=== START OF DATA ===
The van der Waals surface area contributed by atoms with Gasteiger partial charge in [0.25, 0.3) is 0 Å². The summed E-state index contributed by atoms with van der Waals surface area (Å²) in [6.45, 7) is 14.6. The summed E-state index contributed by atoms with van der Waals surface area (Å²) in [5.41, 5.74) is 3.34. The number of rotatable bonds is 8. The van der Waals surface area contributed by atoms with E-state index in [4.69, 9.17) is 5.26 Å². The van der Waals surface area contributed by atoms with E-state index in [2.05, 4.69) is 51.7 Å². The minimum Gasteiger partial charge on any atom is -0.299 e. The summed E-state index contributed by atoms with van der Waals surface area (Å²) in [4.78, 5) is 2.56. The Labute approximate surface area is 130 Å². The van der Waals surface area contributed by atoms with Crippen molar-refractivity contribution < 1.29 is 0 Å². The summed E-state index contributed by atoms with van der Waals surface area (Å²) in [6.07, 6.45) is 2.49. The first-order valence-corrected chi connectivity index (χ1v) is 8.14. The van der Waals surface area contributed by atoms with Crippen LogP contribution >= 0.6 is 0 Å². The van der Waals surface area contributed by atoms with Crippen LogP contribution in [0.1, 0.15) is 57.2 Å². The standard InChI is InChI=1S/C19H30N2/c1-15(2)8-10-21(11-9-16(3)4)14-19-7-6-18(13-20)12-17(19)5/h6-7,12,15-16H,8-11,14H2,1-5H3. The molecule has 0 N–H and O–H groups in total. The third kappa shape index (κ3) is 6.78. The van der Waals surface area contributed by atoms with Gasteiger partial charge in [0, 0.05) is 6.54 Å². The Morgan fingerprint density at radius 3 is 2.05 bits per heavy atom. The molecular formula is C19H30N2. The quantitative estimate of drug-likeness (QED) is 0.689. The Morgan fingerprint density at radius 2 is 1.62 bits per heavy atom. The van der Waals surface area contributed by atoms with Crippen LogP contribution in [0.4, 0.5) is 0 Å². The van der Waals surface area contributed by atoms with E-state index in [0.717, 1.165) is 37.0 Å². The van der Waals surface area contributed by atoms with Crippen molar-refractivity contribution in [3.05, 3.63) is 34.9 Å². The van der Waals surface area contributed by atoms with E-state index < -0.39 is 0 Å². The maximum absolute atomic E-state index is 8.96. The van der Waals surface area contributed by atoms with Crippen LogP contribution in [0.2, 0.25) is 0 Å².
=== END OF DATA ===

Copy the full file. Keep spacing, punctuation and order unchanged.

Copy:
The van der Waals surface area contributed by atoms with Gasteiger partial charge in [0.25, 0.3) is 0 Å². The summed E-state index contributed by atoms with van der Waals surface area (Å²) in [6.45, 7) is 14.6. The summed E-state index contributed by atoms with van der Waals surface area (Å²) in [5.41, 5.74) is 3.34. The number of rotatable bonds is 8. The van der Waals surface area contributed by atoms with E-state index in [4.69, 9.17) is 5.26 Å². The van der Waals surface area contributed by atoms with E-state index in [2.05, 4.69) is 51.7 Å². The minimum Gasteiger partial charge on any atom is -0.299 e. The summed E-state index contributed by atoms with van der Waals surface area (Å²) in [4.78, 5) is 2.56. The Labute approximate surface area is 130 Å². The van der Waals surface area contributed by atoms with Crippen molar-refractivity contribution < 1.29 is 0 Å². The summed E-state index contributed by atoms with van der Waals surface area (Å²) in [6.07, 6.45) is 2.49. The first-order valence-corrected chi connectivity index (χ1v) is 8.14. The van der Waals surface area contributed by atoms with Crippen LogP contribution >= 0.6 is 0 Å². The van der Waals surface area contributed by atoms with Crippen LogP contribution in [0.1, 0.15) is 57.2 Å². The standard InChI is InChI=1S/C19H30N2/c1-15(2)8-10-21(11-9-16(3)4)14-19-7-6-18(13-20)12-17(19)5/h6-7,12,15-16H,8-11,14H2,1-5H3. The molecule has 0 N–H and O–H groups in total. The third kappa shape index (κ3) is 6.78. The van der Waals surface area contributed by atoms with Gasteiger partial charge in [0, 0.05) is 6.54 Å². The Morgan fingerprint density at radius 3 is 2.05 bits per heavy atom. The molecular formula is C19H30N2. The quantitative estimate of drug-likeness (QED) is 0.689. The Morgan fingerprint density at radius 2 is 1.62 bits per heavy atom. The van der Waals surface area contributed by atoms with Crippen LogP contribution in [0.4, 0.5) is 0 Å². The van der Waals surface area contributed by atoms with E-state index in [0.717, 1.165) is 37.0 Å². The van der Waals surface area contributed by atoms with Crippen molar-refractivity contribution in [3.05, 3.63) is 34.9 Å². The van der Waals surface area contributed by atoms with E-state index < -0.39 is 0 Å². The maximum absolute atomic E-state index is 8.96. The van der Waals surface area contributed by atoms with Crippen LogP contribution in [0.2, 0.25) is 0 Å².